How to Entertain a 1-Year-Old

Your 1-year-old is developing the motor skills, coordination and social abilities to show her curiosity about the world around her through interactive play activities 2. By 12 months, most babies can crawl or walk with assistance, use a pincer grasp, respond to a simple command, imitate other people's expressions and copy gestures, according to 1. Providing your almost-toddler with stimulating activities won't just entertain her, but will also help her develop new skills and make her own discoveries.

Engage all of your child's senses. Encourage your 1-year-old to explore objects by touching them, listening to them, seeing them or smelling them. For example, give your child differently textured items such as a fluffy stuffed bear, a smooth board book, and a bumpy blanket to look at and touch.

Get scientific, and allow your baby to make basic discoveries about the physical world. Give her a shallow pan of water -- siting next to her -- and let her make waves or splashes with her finger, or take her outside so she can feel the soft grass under her feet.

Give your child choices when it comes to entertainment. Provide two or three different options, such as stacking cups, plastic blocks or a soft, cloth doll.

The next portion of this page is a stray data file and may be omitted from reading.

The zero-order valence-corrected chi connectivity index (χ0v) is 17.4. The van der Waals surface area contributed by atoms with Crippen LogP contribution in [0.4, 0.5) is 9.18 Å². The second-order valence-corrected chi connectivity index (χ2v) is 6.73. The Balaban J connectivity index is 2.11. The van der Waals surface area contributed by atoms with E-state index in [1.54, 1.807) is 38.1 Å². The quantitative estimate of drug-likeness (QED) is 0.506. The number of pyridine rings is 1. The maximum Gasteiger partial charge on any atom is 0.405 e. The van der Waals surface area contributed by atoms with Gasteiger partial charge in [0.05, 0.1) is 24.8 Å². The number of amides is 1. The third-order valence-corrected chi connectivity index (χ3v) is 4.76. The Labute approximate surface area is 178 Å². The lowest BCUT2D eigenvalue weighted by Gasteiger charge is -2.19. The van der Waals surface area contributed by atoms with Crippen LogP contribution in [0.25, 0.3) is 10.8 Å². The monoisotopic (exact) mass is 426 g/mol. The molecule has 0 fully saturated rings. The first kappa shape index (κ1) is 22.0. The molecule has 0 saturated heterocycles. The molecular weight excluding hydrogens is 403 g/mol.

Entertain your 1-year-old with an art activity 2. Allow him to use different materials in different ways. Give him nontoxic finger paints and paper or a few crayons to make squiggles and scribbles with.

Speak in simple words, using gestures with your instructions. For example, point at a stack of plastic blocks and say "Pick up."

Engage in the activity with your infant. Move off of the sidelines and get in on the action. Finger paint together, sing songs, clap your hands with her, or build a two- or three-block tower as a team.


Schedule a play date. While your 12-month-old isn't ready to play with a friend, he will play next to or near another child. Although he won't act completely social, he may notice and copy the other infant's actions and gestures. Vary your entertainment strategies daily. Instead of spending every day entertaining your child by singing to him, trade that activity for finger painting with pudding or another equally engaging activity.


Never leave your 12-month-old alone while she is playing. Always supervise her. Check for safety and choking hazards before giving your child anything to play with. Avoid passive activities, such as TV, as a method of entertainment. These won't engage your child's mind or allow her to make her own discoveries.

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